Law360 (June 1, 2020, 7:48 PM EDT) -- A Las Vegas casino and resort has sued its insurer, alleging that it wrongfully denied coverage for its COVID-19 pandemic losses and claiming that it should get up to $1.1 billion in reimbursement because damages from the "communicable disease" are covered under its policy.
Treasure Island LLC claimed that the presence of the novel coronavirus in its casino and resort has triggered coverage under its "all risk" policy with Affiliated FM Insurance Co in a suit filed Thursday in Nevada federal court. The resort added that the insurer specifically said in an April letter that COVID-19 is a "communicable disease," the cleanup of which is covered under its policy, but denied its claim for coverage by citing a virus contamination exclusion.
"AFM contends that COVID-19 is both a covered communicable disease and an excluded virus. Obviously, the insurer cannot have it both ways and its attempt to do so reveals a conflict in the policy and is contrary to settled Nevada law," Michael Levine, an attorney representing Treasure Island, told Law360 on Monday.
Treasure Island said Thursday that it paid AFM almost $1 million in premiums for a one-year business interruption policy starting in March 2019, and it is entitled to coverage up to $850 million in property damage and $327 million in business losses. The resort group filed a claim March 19, a day before its policy expired, and received the denial letter from AFM in mid-April.
Nevada Gov. Steve Sisolak declared a state of emergency March 12 and ordered all gambling establishments to close five days later. Treasure Island closed its doors March 18 in response to the order, according to the suit.
Treasure Island, which owns a 2.1-million-square-foot casino and a resort on 20 acres of land, said it has suffered a significant business loss since the statewide shutdown. The resort employs 2,000 people and hosts more than 7,000 visitors daily, it said in the complaint. The casino owner claimed that people infected with COVID-19 were present at its property prior to its shutdown March 18.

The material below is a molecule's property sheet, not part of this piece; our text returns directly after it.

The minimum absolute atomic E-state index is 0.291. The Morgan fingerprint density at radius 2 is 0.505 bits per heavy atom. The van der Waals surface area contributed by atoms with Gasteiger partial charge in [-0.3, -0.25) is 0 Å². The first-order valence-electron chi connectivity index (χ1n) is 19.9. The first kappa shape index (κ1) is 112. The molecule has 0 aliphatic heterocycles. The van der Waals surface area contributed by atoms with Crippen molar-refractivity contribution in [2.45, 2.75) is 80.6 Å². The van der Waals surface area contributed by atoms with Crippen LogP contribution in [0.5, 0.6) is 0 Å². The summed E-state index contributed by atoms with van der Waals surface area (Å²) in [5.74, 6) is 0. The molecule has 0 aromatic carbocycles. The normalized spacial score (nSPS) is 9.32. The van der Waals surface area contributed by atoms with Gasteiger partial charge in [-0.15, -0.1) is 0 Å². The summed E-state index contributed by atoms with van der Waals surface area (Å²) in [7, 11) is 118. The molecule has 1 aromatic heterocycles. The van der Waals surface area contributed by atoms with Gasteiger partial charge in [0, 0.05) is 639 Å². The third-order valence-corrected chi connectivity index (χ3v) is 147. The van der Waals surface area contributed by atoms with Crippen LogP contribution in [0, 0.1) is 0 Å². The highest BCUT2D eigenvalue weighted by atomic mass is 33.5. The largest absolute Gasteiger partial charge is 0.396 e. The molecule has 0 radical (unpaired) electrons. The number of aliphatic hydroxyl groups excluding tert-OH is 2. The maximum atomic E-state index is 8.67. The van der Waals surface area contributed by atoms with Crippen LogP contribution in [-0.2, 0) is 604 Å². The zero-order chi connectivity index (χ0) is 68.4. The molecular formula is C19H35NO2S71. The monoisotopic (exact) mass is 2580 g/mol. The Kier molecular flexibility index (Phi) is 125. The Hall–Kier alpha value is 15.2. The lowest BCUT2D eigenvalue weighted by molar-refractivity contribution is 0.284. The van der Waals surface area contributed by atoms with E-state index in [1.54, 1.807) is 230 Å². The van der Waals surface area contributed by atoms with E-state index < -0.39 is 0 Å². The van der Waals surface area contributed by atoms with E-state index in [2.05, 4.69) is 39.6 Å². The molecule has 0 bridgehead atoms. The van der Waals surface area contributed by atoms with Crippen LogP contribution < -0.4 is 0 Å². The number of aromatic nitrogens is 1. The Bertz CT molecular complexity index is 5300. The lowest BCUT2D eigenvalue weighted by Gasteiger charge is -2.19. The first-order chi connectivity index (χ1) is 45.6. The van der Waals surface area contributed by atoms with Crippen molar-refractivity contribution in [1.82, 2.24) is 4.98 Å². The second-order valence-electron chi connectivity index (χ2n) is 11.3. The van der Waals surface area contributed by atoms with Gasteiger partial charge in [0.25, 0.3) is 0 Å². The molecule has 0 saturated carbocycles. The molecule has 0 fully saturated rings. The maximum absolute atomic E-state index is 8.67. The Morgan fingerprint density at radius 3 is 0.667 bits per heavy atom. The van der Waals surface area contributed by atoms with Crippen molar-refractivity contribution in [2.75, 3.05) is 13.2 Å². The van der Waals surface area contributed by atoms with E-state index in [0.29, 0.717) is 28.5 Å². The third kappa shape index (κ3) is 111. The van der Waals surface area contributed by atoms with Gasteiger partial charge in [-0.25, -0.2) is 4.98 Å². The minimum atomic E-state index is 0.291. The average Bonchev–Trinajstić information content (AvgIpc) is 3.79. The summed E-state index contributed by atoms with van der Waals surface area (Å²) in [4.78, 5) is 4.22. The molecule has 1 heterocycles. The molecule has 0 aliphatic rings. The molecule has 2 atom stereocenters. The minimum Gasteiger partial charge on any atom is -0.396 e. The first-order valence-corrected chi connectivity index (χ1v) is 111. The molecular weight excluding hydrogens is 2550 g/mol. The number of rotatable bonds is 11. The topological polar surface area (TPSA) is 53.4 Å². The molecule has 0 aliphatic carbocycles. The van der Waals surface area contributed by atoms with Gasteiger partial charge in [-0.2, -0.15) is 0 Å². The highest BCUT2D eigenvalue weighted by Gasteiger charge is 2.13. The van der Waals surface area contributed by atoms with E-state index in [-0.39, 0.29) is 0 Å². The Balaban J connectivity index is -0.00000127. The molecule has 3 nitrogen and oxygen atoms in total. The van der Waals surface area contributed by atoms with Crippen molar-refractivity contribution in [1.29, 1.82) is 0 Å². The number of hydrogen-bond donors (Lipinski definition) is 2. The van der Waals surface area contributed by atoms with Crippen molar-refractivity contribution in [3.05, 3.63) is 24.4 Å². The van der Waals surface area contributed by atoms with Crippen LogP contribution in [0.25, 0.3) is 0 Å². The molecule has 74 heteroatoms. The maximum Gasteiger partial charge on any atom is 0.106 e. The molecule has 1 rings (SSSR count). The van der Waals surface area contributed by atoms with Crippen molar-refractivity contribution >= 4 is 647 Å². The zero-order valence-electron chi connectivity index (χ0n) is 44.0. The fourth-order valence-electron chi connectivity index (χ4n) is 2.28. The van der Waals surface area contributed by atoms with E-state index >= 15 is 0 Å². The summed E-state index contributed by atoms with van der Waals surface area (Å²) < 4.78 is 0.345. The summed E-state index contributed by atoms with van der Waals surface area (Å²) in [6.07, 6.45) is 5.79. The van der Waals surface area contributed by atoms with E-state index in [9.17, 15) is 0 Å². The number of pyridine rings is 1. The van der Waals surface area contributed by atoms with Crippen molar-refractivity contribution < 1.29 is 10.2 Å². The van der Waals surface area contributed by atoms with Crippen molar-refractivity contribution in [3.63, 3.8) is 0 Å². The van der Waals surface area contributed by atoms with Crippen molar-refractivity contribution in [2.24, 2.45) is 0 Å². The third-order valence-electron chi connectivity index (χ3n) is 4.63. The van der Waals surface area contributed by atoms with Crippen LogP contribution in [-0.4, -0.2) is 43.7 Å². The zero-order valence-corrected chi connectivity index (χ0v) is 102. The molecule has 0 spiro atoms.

"AFM failed to conduct any investigation with respect to Treasure Island's claim to determine whether Treasure Island had in fact sustained physical loss or damage as a result of communicable disease," the resort argued in the complaint.
Treasure Island said AFM called the company's general counsel, Brad Anthony, in early April asking if any employees had tested positive for COVID-19, and Anthony did not disclose the information citing privacy concerns. AFM then sent a " mischaracterized" letter "incorrectly" stating that the resort "was not aware of any employees infected with the virus, nor whether the virus was present at any of the locations" and that there was no physical damage at Treasure Island, according to the suit.
In the complaint, Treasure Island claims that its policy specifically provides coverage for cleanup and removal costs of communicable disease from its property, and AMF acknowledges that communicable disease physically damages property. The letter from AFM after the call said "COVID-19 meets the definition of a communicable disease under the policy," according to the complaint.
However, the insurer sent another letter to deny coverage in mid-April, indicating that the novel coronavirus did not cause any physical damage and the policy's contamination exclusion bars coverage for communicable disease.
Treasure Island added that the novel coronavirus can create physical damage, pointing to a statement from Sisolak on April 29 that the ability of COVID-19 "to survive on surfaces for indeterminate periods of time renders some property unusable and contributes to contamination, damage, and property loss." AFM has also ignored its statements that civil authority closure has created direct physical damage and revenue loss to its casino and resort as well, Treasure Island said in the suit.
The resort is asking the federal court to hold that its policies with AFM should cover COVID-19 related losses, and is demanding damages of more than $75,000 to be determined in jury trial, and attorney fees.
AFM did not immediately respond to calls and email requests for comment on Monday.
Counsel information for AMF could not immediately be determined.
Treasure Island is represented by Renee M. Finch of Messner Reeves LLP; and Michael S. Levine, Kevin V. Small, Christopher Cunio, and Harry L. Manion of Hunton Andrews Kurth LLP.
The case is Treasure Island, LLC v. Affiliated FM Insurance Company, case number 2:20-cv-00965, in the U.S. District Court for the District of Nevada.
--Editing by Kelly Duncan.
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